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August 2001 Vol. 16, No. 8   RSS Feed for Undercurrent Issues
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Bahamas Rogue Downwellings

from the August, 2001 issue of Undercurrent   Subscribe Now

While aboard Blackbeards Sea Explore r in the Bahamas on a cruise beginning April 28, I witnessed the rescue of several unfortunate divers caught it a nasty downward current.

It was a horrible, rainy and cold cruise, the worst possible conditions for Blackbeards accommodations. We all bit our lips and did what we could to enjoy the diving.

When we arrived at our next site, we found divers scattered everywhere on the surface. As the crew of another Blackbeards boat, the Pirates Lady, struggled to get an unconscious diver up the ladder, our skipper, Steve Clark, immediately recognized the problem and quickly maneuvered the boat to recover divers from the ocean. They waited on our boat while first aid was administered to the unconscious diver on the deck of Piratess Lady. A half dozen divers got dragged down by a current as far as 200 feet. Three divers had to be evacuated from Bimini to the chamber and medical facilities in Miami.

One diver told me that he got pulled to 175 feet and had to make a rapid ascent from that depth. He was later evacuated with mild DCS symptoms. Later I talked with Blackbeards about the fate of the unconscious diver. She had suffered a mild heart attack and fully recovered.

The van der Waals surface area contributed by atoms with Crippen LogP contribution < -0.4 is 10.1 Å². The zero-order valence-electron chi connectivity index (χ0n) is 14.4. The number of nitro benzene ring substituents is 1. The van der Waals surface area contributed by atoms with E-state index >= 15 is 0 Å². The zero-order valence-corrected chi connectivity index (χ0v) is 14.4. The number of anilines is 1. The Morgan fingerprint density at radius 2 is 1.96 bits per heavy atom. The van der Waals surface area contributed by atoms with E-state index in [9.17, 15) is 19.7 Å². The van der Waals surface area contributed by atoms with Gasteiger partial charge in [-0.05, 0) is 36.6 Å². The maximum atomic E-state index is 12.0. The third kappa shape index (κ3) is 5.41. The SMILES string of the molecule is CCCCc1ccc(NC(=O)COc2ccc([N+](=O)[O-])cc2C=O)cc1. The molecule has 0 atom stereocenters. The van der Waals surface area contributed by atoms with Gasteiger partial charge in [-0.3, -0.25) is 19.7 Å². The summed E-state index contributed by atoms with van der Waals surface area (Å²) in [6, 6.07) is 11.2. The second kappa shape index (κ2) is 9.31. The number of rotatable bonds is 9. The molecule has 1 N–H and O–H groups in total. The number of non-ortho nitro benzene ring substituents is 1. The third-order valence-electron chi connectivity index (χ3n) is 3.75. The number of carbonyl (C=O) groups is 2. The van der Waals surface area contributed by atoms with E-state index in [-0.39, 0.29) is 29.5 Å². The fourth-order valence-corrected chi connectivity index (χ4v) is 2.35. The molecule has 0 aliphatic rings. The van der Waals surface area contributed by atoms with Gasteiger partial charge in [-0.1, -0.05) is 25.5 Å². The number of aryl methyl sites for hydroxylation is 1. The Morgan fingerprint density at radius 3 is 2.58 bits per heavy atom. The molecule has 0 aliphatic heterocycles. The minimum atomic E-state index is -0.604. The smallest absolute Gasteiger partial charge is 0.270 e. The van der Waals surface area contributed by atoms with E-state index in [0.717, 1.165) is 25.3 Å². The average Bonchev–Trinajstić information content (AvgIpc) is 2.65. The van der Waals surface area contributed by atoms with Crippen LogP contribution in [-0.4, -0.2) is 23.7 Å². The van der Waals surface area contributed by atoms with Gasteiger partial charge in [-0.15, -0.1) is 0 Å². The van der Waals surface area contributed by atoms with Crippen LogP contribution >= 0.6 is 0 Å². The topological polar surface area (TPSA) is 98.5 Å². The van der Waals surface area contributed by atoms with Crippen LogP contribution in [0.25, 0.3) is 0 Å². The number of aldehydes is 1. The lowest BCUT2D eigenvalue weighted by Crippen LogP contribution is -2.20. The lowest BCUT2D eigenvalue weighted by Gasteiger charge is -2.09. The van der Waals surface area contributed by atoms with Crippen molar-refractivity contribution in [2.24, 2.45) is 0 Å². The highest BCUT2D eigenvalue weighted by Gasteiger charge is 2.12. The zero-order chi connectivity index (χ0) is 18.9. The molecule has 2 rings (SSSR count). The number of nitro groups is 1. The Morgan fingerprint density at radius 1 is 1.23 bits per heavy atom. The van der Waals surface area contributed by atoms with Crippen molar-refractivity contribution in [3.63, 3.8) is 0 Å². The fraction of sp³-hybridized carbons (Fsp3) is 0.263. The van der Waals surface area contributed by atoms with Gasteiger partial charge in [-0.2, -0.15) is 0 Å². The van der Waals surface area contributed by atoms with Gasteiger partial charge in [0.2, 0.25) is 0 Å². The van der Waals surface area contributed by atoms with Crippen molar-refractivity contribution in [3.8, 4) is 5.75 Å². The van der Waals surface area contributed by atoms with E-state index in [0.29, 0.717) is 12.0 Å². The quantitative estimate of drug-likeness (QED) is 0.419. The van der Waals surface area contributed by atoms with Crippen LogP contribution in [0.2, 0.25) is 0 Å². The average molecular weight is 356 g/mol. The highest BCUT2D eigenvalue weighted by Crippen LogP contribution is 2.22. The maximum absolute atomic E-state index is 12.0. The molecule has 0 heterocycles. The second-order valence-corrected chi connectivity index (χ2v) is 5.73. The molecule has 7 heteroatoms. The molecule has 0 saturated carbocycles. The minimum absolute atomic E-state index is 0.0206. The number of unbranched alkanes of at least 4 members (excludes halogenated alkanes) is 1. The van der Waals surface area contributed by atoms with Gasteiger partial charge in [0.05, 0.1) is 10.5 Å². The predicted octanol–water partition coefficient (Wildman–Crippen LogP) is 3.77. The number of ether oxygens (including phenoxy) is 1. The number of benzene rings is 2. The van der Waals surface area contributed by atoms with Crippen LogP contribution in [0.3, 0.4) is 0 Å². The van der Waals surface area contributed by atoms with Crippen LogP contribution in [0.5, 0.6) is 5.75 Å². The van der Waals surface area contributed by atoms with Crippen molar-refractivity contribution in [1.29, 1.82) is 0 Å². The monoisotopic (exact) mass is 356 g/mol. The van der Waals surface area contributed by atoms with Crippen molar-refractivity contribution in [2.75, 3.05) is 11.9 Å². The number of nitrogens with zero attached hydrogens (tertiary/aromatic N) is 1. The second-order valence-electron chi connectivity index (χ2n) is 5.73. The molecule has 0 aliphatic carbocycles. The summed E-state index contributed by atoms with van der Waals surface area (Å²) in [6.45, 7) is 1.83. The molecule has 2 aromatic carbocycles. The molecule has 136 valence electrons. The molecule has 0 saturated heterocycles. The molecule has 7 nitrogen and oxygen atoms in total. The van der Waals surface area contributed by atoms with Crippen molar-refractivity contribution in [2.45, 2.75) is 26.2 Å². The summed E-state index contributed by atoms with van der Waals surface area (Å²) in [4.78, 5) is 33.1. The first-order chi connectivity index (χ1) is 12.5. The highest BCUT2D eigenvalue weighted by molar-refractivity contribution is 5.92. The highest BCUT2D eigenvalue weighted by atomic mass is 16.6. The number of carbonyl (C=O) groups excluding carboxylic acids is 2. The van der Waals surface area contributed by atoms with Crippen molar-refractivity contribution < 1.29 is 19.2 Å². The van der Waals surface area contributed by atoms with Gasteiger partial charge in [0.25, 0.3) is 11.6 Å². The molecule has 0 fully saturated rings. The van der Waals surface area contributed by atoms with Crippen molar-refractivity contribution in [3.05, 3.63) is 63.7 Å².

We dove the same site 30 minutes after recovering the others. I saw huge turtles and a reef shark doing figure eights over a section of wall that jutted over the drop off. As I felt a light current running down a chute on the wall, our group of 15 divers completed the dive unscathed.

Bruce Purdy, the owner, said he once experienced a similar current, though apparently not as strong, on another dive during November. He found that both times a strong northeast wind had prevailed for several days and the tide was going out. He said he will advise his captains to avoid the drift dive on this wall off Bimini when the rare northeast wind is a factor. They will also brief divers on the potential of encountering a downwelling and instruct them on how to swim out of it if necessary.

Jim Walls

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